14 Feb 2011

Final arguments in Canadian constitutional hearing on polygamy will be broadcast on TV and Web

CBC News  -  Canada   February 7, 2011

Polygamy hearing final arguments on TV, web

When lawyers have their last chance to convince a judge of whether Canada's anti-polygamy laws should remain or be thrown out, cameras will be there to record the historic courtroom debate.

A B.C. judge has decided television and web cameras will be allowed to film final arguments in the constitutional case which most observers agree will likely end up at the Supreme Court of Canada.

Lawyer Dan Burnett, who successfully argued for the access on behalf of CBC and Global TV, said the judge's decision Monday could impact the openness of the courts to the media.

"It's quite an exciting development because [the judge] has indicated that not only will cameras be allowed, which has almost never occurred before in B.C., but also web casting of the entire argument, which will be a first," Burnett said.

The CBC had originally asked in November to broadcast the proceedings of the case, but Chief Justice Robert Bauman rejected the request on the condition that the argument was made the same day as the opening of the trial and that a lawyer representing the federal government did not agree to cameras.

In Monday's decision, no party involved in the case objected. Bauman's ruling imposes conditions requiring the cameras to focus only on the judge and the lawyers.

The only court in the country that regularly broadcasts proceedings is the Supreme Court of Canada, while several others have allowed cameras on rare occasions requiring the approval of all parties involved.
10-minute delay

Burnett said while the chief justice noted that the case doesn't necessarily create a precedent, he is hopeful it will.

"In a case of great public importance, it's a very helpful step forward as far as the openness of the court and my expectation is that those involved will see how unobtrusive it is and that it will pave the way for greater electronic access in other cases down the road," Burnett said.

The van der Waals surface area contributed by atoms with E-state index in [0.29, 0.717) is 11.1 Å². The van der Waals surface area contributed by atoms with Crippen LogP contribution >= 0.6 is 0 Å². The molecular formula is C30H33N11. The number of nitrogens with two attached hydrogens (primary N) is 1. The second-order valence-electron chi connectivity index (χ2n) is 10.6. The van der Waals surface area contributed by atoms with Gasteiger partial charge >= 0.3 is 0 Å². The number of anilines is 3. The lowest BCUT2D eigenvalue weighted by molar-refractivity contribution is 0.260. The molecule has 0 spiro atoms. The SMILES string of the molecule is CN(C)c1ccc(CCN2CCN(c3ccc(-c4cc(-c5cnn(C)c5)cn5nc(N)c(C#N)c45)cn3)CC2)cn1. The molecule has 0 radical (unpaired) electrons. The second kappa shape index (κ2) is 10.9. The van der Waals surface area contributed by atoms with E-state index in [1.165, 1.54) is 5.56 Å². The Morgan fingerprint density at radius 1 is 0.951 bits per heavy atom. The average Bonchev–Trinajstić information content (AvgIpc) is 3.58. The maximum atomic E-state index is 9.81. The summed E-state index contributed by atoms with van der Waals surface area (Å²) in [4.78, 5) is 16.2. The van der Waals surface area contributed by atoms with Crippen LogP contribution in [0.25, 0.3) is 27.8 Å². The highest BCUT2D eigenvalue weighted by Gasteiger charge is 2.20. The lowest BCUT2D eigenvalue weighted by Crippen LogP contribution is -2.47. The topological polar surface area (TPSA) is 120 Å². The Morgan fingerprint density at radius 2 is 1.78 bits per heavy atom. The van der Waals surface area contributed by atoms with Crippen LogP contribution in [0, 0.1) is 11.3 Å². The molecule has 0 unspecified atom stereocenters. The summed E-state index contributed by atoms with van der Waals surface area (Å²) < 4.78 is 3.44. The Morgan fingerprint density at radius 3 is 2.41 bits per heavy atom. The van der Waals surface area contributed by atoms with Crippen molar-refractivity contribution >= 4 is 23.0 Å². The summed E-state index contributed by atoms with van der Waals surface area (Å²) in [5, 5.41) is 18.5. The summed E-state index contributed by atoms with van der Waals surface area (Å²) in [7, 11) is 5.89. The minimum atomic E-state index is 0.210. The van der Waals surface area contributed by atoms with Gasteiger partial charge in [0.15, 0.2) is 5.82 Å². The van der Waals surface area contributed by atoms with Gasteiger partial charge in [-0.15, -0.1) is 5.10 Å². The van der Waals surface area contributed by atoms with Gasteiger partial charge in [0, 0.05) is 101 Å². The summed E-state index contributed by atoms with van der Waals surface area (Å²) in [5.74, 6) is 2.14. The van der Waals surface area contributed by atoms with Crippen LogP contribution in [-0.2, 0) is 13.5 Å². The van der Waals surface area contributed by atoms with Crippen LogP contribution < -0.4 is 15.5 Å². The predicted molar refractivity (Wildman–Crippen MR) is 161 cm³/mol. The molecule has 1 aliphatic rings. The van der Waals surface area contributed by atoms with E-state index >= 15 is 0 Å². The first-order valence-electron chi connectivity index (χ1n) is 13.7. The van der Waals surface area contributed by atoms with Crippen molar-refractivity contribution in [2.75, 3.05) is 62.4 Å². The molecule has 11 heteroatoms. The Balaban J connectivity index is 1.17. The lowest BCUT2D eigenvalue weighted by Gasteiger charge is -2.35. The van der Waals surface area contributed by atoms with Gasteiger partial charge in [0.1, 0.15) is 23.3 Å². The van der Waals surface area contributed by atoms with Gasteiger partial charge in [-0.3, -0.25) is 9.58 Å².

The case began after the provincial government asked the B.C. Supreme Court to decide whether the law against polygamy violates the guarantee of religious freedom in the Charter of Rights and Freedoms.

The court has spent more than two months hearing from nearly three dozen witnesses, including academic experts and current and former residents of Bountiful, B.C., the small polygamous commune that is at the heart of the case. Some observers have suggested the case could end up at the Supreme Court of Canada.

The lawyers will present their closing arguments in the spring and at the request of the judge, there will be a 10-minute delay in the live coverage.

"The advantage of web casting ... is people can watch all of it if they want instead of what portion can fit on the evening news," Burnett said.

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Stop Polygamy in Canada website has notes taken by observers in the courtroom as well as links to most of the affidavits and research the court is considering in this case.

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